a drive roll positioned adjacent said yarn feed wheel and in engagement therewith when said yarn feed wheel is in a biased position; and
means to operate said brake member whereby when said brake member engages said yarn feed wheel said bias is overcome and said yarn feed wheel is disengaged from said drive roll; and when said brake member is disengaged from said yarn feed wheel said bias causes said yarn feed wheel to engage said drive roll, whereupon actuation of said drive roll said yarn feed wheel is actuated to meter a selected length of yarn.
21. Tufting apparatus including bit-applying means for applying tufts to a backiing layer wherein the improvement comprises a yarn metering and feeding system having:
a yarn feed wheel;
a drive roll positioned adjacent said yarn feed wheel;
an intermediate engaging wheel mounted adjacent said yarn feed wheel and said drive roll on a carrier; and
means to actuate said carrier to cause said intermediate engaging wheel to go from a position of disengagement with either said yarn feed wheel or said drive roll to a position of engagement with both said yarn feed wheel and said drive roll whereupon rotary motion of said drive roll is transmitted to said yarn feed wheel, said transmitted rotary motion permitting said yarn feed wheel to meter a length of yarn.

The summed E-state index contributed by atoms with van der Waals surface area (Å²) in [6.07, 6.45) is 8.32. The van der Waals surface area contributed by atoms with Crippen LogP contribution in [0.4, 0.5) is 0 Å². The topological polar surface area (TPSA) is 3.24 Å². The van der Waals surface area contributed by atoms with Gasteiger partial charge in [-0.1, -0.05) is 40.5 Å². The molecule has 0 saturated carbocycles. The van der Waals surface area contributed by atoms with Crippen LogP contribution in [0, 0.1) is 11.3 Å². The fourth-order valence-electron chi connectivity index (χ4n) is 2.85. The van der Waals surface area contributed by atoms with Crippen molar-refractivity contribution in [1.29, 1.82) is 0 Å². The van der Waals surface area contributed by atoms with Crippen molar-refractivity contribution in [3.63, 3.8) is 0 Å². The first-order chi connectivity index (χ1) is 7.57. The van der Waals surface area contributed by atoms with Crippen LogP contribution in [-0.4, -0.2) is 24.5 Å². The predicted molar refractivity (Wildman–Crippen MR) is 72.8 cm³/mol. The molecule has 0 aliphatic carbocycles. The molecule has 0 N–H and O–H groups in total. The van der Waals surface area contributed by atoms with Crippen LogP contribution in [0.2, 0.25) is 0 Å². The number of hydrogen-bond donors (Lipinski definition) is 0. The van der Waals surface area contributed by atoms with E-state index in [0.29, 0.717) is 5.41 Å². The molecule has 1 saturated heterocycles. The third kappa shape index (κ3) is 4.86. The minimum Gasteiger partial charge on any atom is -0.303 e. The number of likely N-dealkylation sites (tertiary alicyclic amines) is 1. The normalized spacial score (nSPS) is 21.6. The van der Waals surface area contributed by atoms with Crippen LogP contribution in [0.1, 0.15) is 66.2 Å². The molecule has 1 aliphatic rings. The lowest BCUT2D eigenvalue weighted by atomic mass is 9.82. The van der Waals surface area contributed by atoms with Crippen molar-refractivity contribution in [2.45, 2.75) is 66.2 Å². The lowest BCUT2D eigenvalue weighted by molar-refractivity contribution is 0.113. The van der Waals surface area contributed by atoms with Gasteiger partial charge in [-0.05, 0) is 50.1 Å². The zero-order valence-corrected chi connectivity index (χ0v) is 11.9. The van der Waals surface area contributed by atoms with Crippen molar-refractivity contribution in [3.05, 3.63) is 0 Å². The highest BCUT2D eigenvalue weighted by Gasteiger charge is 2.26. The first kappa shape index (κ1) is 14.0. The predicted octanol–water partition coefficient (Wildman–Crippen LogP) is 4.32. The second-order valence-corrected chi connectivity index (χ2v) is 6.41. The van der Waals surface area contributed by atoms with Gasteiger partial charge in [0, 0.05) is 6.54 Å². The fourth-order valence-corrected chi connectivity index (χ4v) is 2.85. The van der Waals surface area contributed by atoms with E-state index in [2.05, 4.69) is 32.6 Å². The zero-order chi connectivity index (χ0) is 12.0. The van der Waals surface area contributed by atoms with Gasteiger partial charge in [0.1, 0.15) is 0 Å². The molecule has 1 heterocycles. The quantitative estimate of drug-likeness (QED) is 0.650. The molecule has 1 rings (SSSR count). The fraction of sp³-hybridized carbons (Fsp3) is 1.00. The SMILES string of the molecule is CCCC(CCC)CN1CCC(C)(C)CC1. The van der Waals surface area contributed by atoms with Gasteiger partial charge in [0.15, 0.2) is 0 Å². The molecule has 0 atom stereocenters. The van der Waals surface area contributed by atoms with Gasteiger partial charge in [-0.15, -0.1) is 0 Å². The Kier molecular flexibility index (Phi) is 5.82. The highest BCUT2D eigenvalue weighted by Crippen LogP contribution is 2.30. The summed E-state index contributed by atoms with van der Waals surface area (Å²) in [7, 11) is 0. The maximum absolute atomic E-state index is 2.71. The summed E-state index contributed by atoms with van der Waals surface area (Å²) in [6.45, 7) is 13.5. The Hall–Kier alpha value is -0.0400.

22. Tufting apparatus including bit-applying means for applying tufts to a backing layer and further including an arrangement for delivering metered yarn bits from selected yarn sources in desired sequence to each of a plurality of tufting stations, said arrangement for each tufting station comprising:
a plurality of inlet passages extending to a common outlet passageway;
a group of selectors, each having a passage for receiving yarn from a particular yarn source and communicating with a particular inlet passage;
yarn severing means actuable periodically to sever a yarn strand into a yarn bit;